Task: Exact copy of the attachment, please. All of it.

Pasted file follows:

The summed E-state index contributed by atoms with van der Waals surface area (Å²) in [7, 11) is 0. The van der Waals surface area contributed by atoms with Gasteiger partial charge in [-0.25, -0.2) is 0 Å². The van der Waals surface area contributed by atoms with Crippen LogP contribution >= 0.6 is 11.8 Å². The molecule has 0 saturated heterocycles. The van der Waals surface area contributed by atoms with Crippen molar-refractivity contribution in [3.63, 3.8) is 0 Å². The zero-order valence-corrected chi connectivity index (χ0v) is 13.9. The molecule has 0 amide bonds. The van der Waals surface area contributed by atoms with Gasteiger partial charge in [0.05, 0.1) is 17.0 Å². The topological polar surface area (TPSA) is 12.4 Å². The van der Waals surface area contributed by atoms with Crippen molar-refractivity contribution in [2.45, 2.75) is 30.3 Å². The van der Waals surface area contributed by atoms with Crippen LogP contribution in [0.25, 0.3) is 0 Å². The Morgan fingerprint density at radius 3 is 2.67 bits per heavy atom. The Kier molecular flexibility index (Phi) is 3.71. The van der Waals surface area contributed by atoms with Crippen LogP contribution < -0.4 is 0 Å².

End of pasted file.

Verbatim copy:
The summed E-state index contributed by atoms with van der Waals surface area (Å²) in [7, 11) is 0. The van der Waals surface area contributed by atoms with Gasteiger partial charge in [-0.25, -0.2) is 0 Å². The van der Waals surface area contributed by atoms with Crippen LogP contribution >= 0.6 is 11.8 Å². The molecule has 0 saturated heterocycles. The van der Waals surface area contributed by atoms with Crippen molar-refractivity contribution in [3.63, 3.8) is 0 Å². The zero-order valence-corrected chi connectivity index (χ0v) is 13.9. The molecule has 0 amide bonds. The van der Waals surface area contributed by atoms with Gasteiger partial charge in [0.05, 0.1) is 17.0 Å². The topological polar surface area (TPSA) is 12.4 Å². The van der Waals surface area contributed by atoms with Crippen molar-refractivity contribution in [2.45, 2.75) is 30.3 Å². The van der Waals surface area contributed by atoms with Crippen LogP contribution in [0.25, 0.3) is 0 Å². The Morgan fingerprint density at radius 3 is 2.67 bits per heavy atom. The Kier molecular flexibility index (Phi) is 3.71. The van der Waals surface area contributed by atoms with Crippen LogP contribution < -0.4 is 0 Å².